U.S. Pat. No. 4,035,317 teaches that water-in-oil emulsions of water-soluble vinyl-addition polymers may be spray dried, under certain conditions, to produce free-flowing, non-dusting polymer particles which rapidly dissolve in water. Powders of polyacrylamide, acrylamide/acrylic acid copolymer, and acrylamide/dimethylaminopropyl methacrylate copolymers are described therein. The size range of the spray-dried products is such that none are smaller than about 325 mesh (about 40 microns), at least about 50% are larger than about 120 mesh (about 122 microns), and substantially none of the particles are larger than about 20 mesh (about 841 microns). These particles do not clump when added to water and dissolve much faster than traditional dry or gel particles of water-soluble polymers. When the spray-dried particles are either larger or smaller than this size range, however, they dissolve with difficulty. Although the invention of U.S. Pat. No. 4,035,317 was a significant advance in the art, a difficulty nevertheless remains with respect to certain polymers, in that the spray-drying methods of said patent gives polymers whose properties are undesirably changed relative to the emulsion or microemulsion form. Attempts to spray-dry Mannich polyacrylamides according to the teachings in the art resulted in polymer powder exhibiting reduced flocculation performance, compared to that of the corresponding polymers used in the microemulsion form. Furthermore, the viscosities of solutions of the spray-dried products tended to be significantly lower than desired.

Accordingly, there exists a need for a method of recovering water-soluble and water-swellable polymers from dispersions, water-in-oil emulsions or water-in-oil microemulsions to produce rapidly dissolving water-soluble polymers without adversely affecting polymer properties. It would also be advantageous to provide blends of two or more spray-dried dry polymers and methods for production thereof wherein 90% or greater of the particles in the blend are each individually comprised of two or more polymers, so that the effect of stratification on the blend is minimized. There also exists a need for an economical method for producing substantially dry polymers having good handling and dissolution properties. It would also be advantageous to provide methods for spray-drying dispersions, water-in-oil emulsions and water-in-oil microemulsions which eliminate or reduce undesirable product changes, and enable component recycling or reuse.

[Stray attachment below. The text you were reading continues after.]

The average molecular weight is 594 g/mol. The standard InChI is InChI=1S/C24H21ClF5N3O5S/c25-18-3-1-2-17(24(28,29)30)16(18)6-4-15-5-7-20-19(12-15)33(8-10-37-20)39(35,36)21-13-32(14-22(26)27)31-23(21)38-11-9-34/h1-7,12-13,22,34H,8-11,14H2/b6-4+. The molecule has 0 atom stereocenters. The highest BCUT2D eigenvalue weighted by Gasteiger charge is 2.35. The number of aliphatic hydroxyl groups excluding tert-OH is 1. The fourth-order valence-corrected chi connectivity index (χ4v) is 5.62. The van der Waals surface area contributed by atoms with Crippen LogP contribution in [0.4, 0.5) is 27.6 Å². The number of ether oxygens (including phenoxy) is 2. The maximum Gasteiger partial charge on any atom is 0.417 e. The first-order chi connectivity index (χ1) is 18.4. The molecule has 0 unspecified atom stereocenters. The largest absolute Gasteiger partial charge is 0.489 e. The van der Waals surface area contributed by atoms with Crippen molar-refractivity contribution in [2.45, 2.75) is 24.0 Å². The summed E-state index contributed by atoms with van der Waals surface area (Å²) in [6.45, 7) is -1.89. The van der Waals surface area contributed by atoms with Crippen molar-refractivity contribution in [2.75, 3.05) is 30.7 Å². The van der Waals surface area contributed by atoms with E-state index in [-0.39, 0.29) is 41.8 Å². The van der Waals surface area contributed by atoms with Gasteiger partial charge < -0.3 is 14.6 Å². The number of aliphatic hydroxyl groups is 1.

A method has now been discovered for producing substantially dry water-soluble and water-swellable vinyl-addition polymers by spray-drying the corresponding polymer dispersion, water-in-oil emulsion, or water-in-oil microemulsion. Surprisingly, novel dry polymer products are obtained whose properties and/or performance are not detrimentally changed by the spray-drying process. Surprisingly, substantially dry polymers produced by methods of the instant invention tend to have improved stability relative to the corresponding dispersion, water-in-oil emulsion, or water-in-oil microemulsion polymers. Advantageous blends of two or more spray-dried dry polymers and methods for production thereof are also provided, wherein 90% or more of the particles in the blend are each individually comprised of two or more polymers. Surprisingly, the dissolution and handling characteristics of the spray-dried polymer particles of the instant invention are improved by agglomeration. Methods of using the instant compositions of polymer particles and agglomerates in water-treating, paper making, mining, oil, and agricultural industries are disclosed. In further embodiments of the invention, the oil phase of the water-in-oil emulsion or water-in-oil microemulsion is recovered, and purified in another embodiment, said oil phase being surprisingly substantially free of polymerization-debilitating substances.